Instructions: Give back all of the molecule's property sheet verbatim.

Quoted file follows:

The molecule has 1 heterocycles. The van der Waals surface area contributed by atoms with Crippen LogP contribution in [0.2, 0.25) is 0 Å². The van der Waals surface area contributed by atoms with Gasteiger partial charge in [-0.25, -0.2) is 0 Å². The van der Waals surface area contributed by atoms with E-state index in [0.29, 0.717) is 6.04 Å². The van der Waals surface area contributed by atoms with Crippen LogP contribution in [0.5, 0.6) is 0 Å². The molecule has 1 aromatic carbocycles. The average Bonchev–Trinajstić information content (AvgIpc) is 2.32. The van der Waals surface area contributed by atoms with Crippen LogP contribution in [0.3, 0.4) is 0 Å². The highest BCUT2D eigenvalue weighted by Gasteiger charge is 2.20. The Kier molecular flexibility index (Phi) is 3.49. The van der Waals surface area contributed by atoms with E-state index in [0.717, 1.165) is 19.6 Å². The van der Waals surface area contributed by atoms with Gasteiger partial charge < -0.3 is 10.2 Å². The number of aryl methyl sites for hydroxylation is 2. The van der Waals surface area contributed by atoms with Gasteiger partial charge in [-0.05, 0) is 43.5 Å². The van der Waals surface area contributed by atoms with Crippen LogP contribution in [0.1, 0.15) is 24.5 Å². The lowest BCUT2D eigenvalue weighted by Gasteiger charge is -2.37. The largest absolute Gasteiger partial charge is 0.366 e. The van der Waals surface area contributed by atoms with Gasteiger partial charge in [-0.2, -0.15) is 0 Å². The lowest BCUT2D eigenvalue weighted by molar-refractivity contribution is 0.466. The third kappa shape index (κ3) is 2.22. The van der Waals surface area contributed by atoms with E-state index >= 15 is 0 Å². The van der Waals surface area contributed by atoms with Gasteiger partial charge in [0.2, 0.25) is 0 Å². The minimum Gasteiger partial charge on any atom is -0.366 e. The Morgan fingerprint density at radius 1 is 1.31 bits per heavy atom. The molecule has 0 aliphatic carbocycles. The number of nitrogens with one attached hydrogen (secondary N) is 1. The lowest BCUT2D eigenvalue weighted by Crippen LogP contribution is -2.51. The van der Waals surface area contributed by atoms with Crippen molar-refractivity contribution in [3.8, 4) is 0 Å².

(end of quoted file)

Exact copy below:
The molecule has 1 heterocycles. The van der Waals surface area contributed by atoms with Crippen LogP contribution in [0.2, 0.25) is 0 Å². The van der Waals surface area contributed by atoms with Gasteiger partial charge in [-0.25, -0.2) is 0 Å². The van der Waals surface area contributed by atoms with E-state index in [0.29, 0.717) is 6.04 Å². The van der Waals surface area contributed by atoms with Crippen LogP contribution in [0.5, 0.6) is 0 Å². The molecule has 1 aromatic carbocycles. The average Bonchev–Trinajstić information content (AvgIpc) is 2.32. The van der Waals surface area contributed by atoms with Crippen LogP contribution in [0.3, 0.4) is 0 Å². The highest BCUT2D eigenvalue weighted by Gasteiger charge is 2.20. The Kier molecular flexibility index (Phi) is 3.49. The van der Waals surface area contributed by atoms with E-state index in [0.717, 1.165) is 19.6 Å². The van der Waals surface area contributed by atoms with Gasteiger partial charge < -0.3 is 10.2 Å². The number of aryl methyl sites for hydroxylation is 2. The van der Waals surface area contributed by atoms with Gasteiger partial charge in [-0.05, 0) is 43.5 Å². The van der Waals surface area contributed by atoms with Crippen LogP contribution in [0.1, 0.15) is 24.5 Å². The lowest BCUT2D eigenvalue weighted by Gasteiger charge is -2.37. The largest absolute Gasteiger partial charge is 0.366 e. The van der Waals surface area contributed by atoms with Gasteiger partial charge in [-0.2, -0.15) is 0 Å². The lowest BCUT2D eigenvalue weighted by molar-refractivity contribution is 0.466. The third kappa shape index (κ3) is 2.22. The van der Waals surface area contributed by atoms with E-state index >= 15 is 0 Å². The van der Waals surface area contributed by atoms with Gasteiger partial charge in [0.2, 0.25) is 0 Å². The minimum Gasteiger partial charge on any atom is -0.366 e. The Morgan fingerprint density at radius 1 is 1.31 bits per heavy atom. The molecule has 0 aliphatic carbocycles. The number of nitrogens with one attached hydrogen (secondary N) is 1. The lowest BCUT2D eigenvalue weighted by Crippen LogP contribution is -2.51. The van der Waals surface area contributed by atoms with Crippen molar-refractivity contribution in [3.8, 4) is 0 Å².